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Chrome extensions – Interesting…

Okay – It’s the coffee corner, so I can be a bit more relaxed and go with Comic Sans font to begin with…So what is this quick blog all about? Glad you asked. It’s about coming across a handy SAP Note extension by Li Huang (http://hackbo.com/2011/06/chrome-extension-for-finding-sap-notes/) sitting on a Basis’ Chrome browser and wondering how hard a Chrome Extension would be; and whether I would actually use it if I tailor made it to my requirements!

So how hard is it

So I went to Google Chrome Extension developer page (https://developer.chrome.com/extensions/getstarted.html) and then started playing with the Hello World equivalent extension which showed me way too many pictures of people’s cats and kittens. I quickly looked at the embedded HTML and Javascript (along with CSS, there’s not much more to it); cleared out the contents, and created a mini page with 1 field and 1 label. My plan – To create a quick extension to allow me to do a Google search across all of SAP by using the search parameter site:sap.com. Quite a common thing I do actually.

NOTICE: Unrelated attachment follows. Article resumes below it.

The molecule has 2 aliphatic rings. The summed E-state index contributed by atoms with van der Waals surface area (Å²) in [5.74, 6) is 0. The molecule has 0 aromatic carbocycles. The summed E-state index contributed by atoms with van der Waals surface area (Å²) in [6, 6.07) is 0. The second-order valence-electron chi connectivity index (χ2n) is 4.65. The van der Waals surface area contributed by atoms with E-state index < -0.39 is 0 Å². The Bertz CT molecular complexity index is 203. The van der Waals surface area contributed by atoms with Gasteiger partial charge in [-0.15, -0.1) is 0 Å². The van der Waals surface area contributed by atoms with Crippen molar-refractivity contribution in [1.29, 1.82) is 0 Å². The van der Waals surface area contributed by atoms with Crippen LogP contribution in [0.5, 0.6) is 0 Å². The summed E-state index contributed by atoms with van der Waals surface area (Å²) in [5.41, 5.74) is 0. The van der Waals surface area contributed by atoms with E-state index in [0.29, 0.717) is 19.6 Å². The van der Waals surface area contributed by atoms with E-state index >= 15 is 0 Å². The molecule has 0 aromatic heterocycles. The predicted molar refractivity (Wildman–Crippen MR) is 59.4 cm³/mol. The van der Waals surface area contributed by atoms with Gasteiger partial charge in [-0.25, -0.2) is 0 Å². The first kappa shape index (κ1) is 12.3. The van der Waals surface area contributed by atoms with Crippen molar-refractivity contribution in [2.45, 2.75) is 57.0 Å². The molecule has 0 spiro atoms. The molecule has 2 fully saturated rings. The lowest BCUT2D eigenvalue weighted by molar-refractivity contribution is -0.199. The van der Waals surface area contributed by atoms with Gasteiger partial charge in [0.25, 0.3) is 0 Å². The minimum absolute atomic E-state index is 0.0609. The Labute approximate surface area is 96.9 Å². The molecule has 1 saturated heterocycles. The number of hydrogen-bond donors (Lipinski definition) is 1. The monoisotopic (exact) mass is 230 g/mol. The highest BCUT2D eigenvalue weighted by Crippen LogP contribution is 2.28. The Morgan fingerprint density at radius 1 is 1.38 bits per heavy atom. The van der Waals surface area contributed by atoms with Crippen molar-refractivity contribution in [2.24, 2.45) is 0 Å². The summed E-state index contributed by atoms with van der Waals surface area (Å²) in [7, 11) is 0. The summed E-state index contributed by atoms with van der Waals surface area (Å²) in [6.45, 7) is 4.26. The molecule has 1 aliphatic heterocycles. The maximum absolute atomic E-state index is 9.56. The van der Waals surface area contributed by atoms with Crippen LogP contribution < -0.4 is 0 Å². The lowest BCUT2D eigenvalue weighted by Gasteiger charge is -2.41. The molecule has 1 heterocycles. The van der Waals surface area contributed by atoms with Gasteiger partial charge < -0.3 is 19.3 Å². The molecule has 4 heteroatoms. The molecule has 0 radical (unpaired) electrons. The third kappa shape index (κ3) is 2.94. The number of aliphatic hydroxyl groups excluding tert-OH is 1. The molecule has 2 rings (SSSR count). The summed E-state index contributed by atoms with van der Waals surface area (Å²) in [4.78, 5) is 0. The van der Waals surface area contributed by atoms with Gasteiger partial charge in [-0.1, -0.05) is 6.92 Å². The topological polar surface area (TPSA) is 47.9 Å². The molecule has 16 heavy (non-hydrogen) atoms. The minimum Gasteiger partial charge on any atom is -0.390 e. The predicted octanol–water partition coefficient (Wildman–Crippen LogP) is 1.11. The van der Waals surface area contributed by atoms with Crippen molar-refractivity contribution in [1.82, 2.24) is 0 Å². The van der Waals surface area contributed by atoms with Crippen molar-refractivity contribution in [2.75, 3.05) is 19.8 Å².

This is where I discovered:

  1. JavaScript must be handled in a special way using eventing (no embedded JavaScript in the HTML page)
  2. You need to know about Chrome’s API’s to even open a tab page since permissions in the Extension are required to be called out.

So the quick answer is; if you’re a hard core web programmer – this is trivial. For those who know the basics of HTML/JavaScript/CSS – you’ll be fine but some Google searches will be required. For me – I’ll place myself in the middle and say I spent more time playing around with CSS, finding icons and SAP hex colours than I did with code (way too much time actually considering I just wanted to spend a couple of hours doing this).

So what does the final code look like

I looked at publishing this on the Google Web Store but then realised; why do this when anyone can take this code and leverage it to tailor it specifically for themselves. That, and it would cost me $5 to register myself in order to publish it, and I would need to create my own icon (just wasn’t going to happen).